What’s there to know about organ donation?
You might think of someone who’s died as a useless lump of nerve endings who won’t help you with tax returns anymore. But, up to 50 people can benefit from the tissue donated by just one person. Whether you’re interested in organ donation but put off by whole body donation, or you’d be keen to go the whole hog if only you knew more about it, here’s some helpful organ donation facts.
Why do some people donate organs after they die?
- Some people may feel strongly about helping a particular research cause because they have been personally affected by a disease or illness
- It may be that a person doesn’t think donating their organs means that they are tampering with or mishandling their body
- Some people still insist on appearing useful after death
How and what can I donate?
You can’t usually pick and choose the body parts you thought were your greatest assets, even if you know someone else would feel great with them.
Tissue is the most commonly donated part of the body. Bone and skin tissues can be donated by someone who has not necessarily died in a hospital, and up to 48 hours after death.
Organs, on the other hand, can only be donated if a person dies in a hospital. It should be noted that consent for organ donation can’t be given by anyone else after your death.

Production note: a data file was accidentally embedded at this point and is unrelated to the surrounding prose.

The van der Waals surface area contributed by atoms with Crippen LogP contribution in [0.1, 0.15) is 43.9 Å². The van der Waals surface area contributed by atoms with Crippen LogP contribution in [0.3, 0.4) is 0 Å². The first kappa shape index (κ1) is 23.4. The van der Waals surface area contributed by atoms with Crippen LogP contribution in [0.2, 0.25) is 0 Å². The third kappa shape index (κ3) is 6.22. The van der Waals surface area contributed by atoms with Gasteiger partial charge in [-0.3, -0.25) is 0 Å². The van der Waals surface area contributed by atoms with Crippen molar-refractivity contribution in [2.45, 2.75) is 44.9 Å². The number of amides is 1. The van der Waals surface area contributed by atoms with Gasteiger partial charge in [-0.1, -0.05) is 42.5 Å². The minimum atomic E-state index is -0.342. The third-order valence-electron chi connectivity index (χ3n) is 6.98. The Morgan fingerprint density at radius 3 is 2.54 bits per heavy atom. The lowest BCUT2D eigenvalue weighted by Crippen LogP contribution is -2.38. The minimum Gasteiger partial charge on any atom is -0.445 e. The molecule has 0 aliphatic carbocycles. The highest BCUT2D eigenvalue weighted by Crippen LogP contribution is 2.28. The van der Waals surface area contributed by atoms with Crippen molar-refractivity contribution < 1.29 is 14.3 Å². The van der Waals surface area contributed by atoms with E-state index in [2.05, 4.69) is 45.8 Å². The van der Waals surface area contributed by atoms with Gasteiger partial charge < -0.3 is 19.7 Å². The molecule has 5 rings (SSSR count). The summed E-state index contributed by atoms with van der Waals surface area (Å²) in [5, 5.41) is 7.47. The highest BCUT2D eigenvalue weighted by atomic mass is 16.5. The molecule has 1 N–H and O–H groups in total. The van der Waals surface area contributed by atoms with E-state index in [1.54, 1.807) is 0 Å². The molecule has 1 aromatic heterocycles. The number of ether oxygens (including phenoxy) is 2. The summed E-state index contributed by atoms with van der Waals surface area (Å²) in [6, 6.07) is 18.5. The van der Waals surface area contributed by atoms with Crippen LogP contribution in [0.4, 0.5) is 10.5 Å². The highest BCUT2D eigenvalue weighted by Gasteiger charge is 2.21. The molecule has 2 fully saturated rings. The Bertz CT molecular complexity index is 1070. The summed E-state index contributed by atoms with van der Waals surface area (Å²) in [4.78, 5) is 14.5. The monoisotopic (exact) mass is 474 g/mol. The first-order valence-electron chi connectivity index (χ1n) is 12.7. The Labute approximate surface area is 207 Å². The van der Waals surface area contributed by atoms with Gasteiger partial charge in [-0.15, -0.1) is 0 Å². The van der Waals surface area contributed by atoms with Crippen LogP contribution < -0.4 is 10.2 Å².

Whole body donation is viable after you’ve made your plans known in writing and this has been witnessed. After death, the nearest medical should be contacted. Though, donation may not always be possible – medical schools will only accept bodies if there is a need at the time. If you do donate your body, you’ll not get a funeral until the hospital is done with it. Though, it is usual for the medical school to arrange and pay for a funeral if that’s what you would have wanted.
How can my body help?
Medical schools accept certain tissues and some of the major organs. Here’s a lowdown on the most helpful parts of your body.
Brain and Spinal Cord Tissue
This can help with research into conditions such as Parkinson’s disease, Alzheimer’s disease and schizophrenia. You don’t have to necessarily have had these conditions as researcher’s benefit from making comparison between the tissue of those who’ve had them and those who haven’t.
Kidney donation can directly help those who are dependent on daily dialysis. Donated kidneys can also be potentially used for kidney transplants.
If you have a competition with aging friends on who’ll have the most helpful body after you die, then liver donation is a safe bet. The liver supports almost all of the organs in the body yet, unlike other organs, there is no device that can perform the job of the liver as a long-term solution.
A lung donation can help with treating cystic fibrosis, any chronic obstructive pulmonary disease and lung scarring.
Donating the small bowel can help those with Crohns disease, some digestive disorders and short bowel syndrome.
You are able to donate your pancreas but the transplant is usually very complicated, and they aren’t commonly successful. Though, you may help those who do not respond to insulin treatment or those who have kidney disease.
A whole body
A donated body can be used for scientific research, education and training.
How do I register for organ donation?
Go to the NHS Organ Donation Register or pick up an organ donation card from a hospital, GP surgery or pharmacy. You can also find more information on the Human Tissue Authority website.